Vaccines Ready for Youth – But Should They Get the Shot?


On June 17 the Food and Drug Administration (FDA) authorized Pfizer-BioNTech and Moderna’s COVID-19 vaccines for children down to 6 months.

A day later the Centers for Disease Control and Prevention (CDC) “endorsed the Advisory Committee on Immunization Practices recommendation that all children 6 months through 5 years of age should receive a COVID-19 vaccine,” according to the CDC website.

Pediatrician Dr. John Rodarte in La Cañada Flintridge is preparing for the vaccines to be available for his patients.

“We [will], hopefully, be up and running with [the COVID-19] vaccine next week,” he said.

Vaccines might be available even earlier, he added; it depends on when they receive the doses.

“We do recommend it,” Rodarte said of administering the vaccine to children.

He added that a lot of kids would do fine if exposed and tested positive for COVID-19; however, there are risks of getting the virus including not knowing the effects of long COVID and MIS-C.

Long COVID, according to the CDC, is when people who have been infected with the virus that causes COVID-19 experience long-term effects. These can include a variety of ongoing health issues that can last weeks, months or years. Those who are not vaccinated against COVID-19 and become infected may also be at a higher risk of developing post-COVID conditions compared to those who are vaccinated and have had breakthrough infections. In some cases people who have post-COVID conditions may not have tested positive for the virus or even know they were infected.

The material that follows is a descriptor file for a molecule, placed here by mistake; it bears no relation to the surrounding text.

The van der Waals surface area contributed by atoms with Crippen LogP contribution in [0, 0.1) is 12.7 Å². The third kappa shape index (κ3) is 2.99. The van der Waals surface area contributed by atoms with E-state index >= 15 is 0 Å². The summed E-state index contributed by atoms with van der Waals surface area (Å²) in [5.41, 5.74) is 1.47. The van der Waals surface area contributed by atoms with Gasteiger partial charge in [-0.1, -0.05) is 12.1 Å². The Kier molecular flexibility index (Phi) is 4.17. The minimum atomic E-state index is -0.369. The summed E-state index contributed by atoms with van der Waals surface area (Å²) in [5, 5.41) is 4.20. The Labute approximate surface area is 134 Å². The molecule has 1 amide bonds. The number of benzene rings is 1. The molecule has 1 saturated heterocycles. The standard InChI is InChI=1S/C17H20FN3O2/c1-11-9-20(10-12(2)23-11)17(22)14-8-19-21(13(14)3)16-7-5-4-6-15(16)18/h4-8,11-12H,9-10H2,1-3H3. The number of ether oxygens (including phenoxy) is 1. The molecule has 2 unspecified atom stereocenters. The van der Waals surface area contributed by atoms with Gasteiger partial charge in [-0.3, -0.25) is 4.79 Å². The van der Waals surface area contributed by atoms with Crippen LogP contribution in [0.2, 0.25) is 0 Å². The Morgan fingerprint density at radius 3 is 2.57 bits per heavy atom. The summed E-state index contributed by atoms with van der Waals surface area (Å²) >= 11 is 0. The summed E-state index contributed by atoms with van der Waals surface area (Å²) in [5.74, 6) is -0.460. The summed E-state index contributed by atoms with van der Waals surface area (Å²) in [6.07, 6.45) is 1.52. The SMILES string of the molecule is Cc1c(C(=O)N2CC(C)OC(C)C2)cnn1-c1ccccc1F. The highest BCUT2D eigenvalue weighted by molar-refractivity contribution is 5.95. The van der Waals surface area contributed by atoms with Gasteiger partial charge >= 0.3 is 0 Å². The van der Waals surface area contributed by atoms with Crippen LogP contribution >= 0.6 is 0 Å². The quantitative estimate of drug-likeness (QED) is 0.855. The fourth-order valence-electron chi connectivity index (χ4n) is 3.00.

MIS-C (multisystem inflammatory syndrome in children), formerly called pediatric inflammatory multisystem syndrome or PIMS, describes a health condition seen in children who have been infected with novel coronavirus, then recovered from it but later have an immune response that results in symptoms of significant levels of inflammation in organ systems, according to Children’s Hospital Los Angeles (CHLA).

“MIS-C is similar in some ways to other inflammatory conditions like Kawasaki disease and toxic shock syndrome. Children who have MIS-C generally did not have obvious symptoms when they were infected with novel coronavirus, like cough, and generally were healthy prior to developing MIS-C,” according to CHLA.

Rodarte said he understands parents have concerns about the COVID-19 vaccine for children. He said some think that because their child has already tested positive for COVID-19 they are not at risk.

“[They think] ‘I had it already so I am good,’” Rodarte said. “Natural immunity doesn’t last as long as [parents] may think.”

It is not clear how long natural immunity will last after a person had COVID-19.

Rodarte also understands that parents are concerned about their younger children getting the vaccine.

Last year the FDA approved vaccines for 5-to-11-year-old children.

“The mechanism is not new, it’s not new technology,” Rodarte said of the vaccine process. The mRNA technology used in the Pfizer and Moderna vaccines has been in development for over 15 years.

“There are some who have been chomping at the bit to get the vaccine, especially before [summer] family travels; others are [on the fence], like the initial rollout for older kids, and others who will not get the vaccine,” he said.

The youngest children have continued to be in a type of isolation while older children, who have been able to receive the vaccine, have enjoyed more freedom.

Rodarte added that with this new vaccine approval kids can go back to events like Mommy and Me classes and parents can feel more comfortable and confident about the interactions their children have..

Rodarte suggests parents contact their pediatrician with any questions and concerns.

“Talk to your doctor,” he advised. “Don’t [make your decisions based on] Facebook or Instagram.”